The large-screen television wave had obviously passed its peak at the beginning of November, when I predicted falling prices, especially after Christmas. The television business, though, was waiting to see how the Christmas shopping season would work out. Now that it is winding down, they are on the verge of panicking. According to a new New York Times story, Sony is exasperated at its continuing losses on televisions. After two years of tinkering, it is planning more drastic steps. For its part, Google doesn’t seem to know how to rescue its foray into the television business, which was largely forgotten by the time the Christmas season rolled around.
Best Buy drew large crowds on Black Friday with low prices on televisions, but with the low prices, probably lost money on many of the units. It was a process that was repeated on Boxing Day, and further price cuts are inevitable next month as manufacturers are forced to cut their prices just to get products into already overstocked stores. With near-zero margins on televisions, Best Buy is reporting earnings one third lower than the year before.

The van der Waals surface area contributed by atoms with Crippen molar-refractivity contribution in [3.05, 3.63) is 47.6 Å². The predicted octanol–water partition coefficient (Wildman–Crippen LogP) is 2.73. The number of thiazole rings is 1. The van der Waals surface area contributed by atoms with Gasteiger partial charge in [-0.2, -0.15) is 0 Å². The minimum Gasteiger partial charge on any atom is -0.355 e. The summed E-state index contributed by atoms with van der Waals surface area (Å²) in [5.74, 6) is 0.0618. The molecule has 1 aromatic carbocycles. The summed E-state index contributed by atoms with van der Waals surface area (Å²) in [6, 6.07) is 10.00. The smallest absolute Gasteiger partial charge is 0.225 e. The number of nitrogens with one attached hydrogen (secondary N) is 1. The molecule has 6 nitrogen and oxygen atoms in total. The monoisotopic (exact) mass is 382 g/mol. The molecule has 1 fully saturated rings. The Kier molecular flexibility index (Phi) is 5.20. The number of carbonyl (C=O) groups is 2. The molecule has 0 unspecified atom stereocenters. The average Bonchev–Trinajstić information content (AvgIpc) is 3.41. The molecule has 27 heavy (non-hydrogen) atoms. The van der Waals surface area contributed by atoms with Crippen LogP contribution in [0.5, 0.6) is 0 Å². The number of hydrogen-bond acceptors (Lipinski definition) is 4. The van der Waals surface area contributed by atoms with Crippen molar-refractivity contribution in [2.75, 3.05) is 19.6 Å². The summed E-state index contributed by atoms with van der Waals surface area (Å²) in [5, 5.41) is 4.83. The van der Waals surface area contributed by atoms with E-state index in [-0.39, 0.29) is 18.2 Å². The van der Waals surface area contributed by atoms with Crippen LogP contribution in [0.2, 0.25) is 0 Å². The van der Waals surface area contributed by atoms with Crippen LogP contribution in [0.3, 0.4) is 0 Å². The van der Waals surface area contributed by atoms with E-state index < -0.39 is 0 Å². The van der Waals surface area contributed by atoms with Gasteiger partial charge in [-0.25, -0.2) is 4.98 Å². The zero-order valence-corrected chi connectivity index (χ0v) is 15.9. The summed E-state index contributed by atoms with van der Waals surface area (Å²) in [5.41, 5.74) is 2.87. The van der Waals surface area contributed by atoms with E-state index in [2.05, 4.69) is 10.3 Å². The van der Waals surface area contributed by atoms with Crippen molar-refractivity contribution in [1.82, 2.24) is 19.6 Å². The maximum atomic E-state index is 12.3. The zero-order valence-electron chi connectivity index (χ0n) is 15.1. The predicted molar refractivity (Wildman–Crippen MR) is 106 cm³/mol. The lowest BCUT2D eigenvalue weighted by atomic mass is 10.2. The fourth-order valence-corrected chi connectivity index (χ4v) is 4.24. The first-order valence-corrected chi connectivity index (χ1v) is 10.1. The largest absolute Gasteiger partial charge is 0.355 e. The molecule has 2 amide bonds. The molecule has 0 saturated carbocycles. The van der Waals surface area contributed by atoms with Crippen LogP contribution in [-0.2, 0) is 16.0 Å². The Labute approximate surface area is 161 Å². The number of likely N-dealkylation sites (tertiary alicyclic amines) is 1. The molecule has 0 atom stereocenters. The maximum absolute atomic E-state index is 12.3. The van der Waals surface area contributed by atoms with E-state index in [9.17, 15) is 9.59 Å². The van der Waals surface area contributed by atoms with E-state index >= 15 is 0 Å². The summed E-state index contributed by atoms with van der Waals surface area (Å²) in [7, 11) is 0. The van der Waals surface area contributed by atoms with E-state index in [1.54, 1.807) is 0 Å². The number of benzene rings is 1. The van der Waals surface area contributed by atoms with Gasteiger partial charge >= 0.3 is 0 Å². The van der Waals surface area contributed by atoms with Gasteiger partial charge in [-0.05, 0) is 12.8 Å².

Sears and Kmart were counting on strong Christmas-season television sales, along with other electronics. That did not materialize, and the company will be closing about 120 stores, it announced yesterday.
Televisions were expected to be a large after-Christmas item, but aside from Boxing Day itself, foot traffic at after-Christmas sales has been poor, as shoppers seem eager to put the Christmas shopping season behind them. With shoppers not paying attention, price reductions may not be enough to move the overhang of television inventory.
And there is a separate concern hanging over the television business. A few observers are predicting a move by Apple into self-contained television units in 2012. If, as rumored, Apple can take a 37-inch Sharp display and make it more cool than a large-screen television by making it easier to use, that could add further pressure to an already overextended category.
It could end up being good news, though. If Apple can convince consumers that the old-fashioned, 100-button, channel-surfing remote control is just too complicated, it could drive a new wave of shoppers into stores looking for something simpler.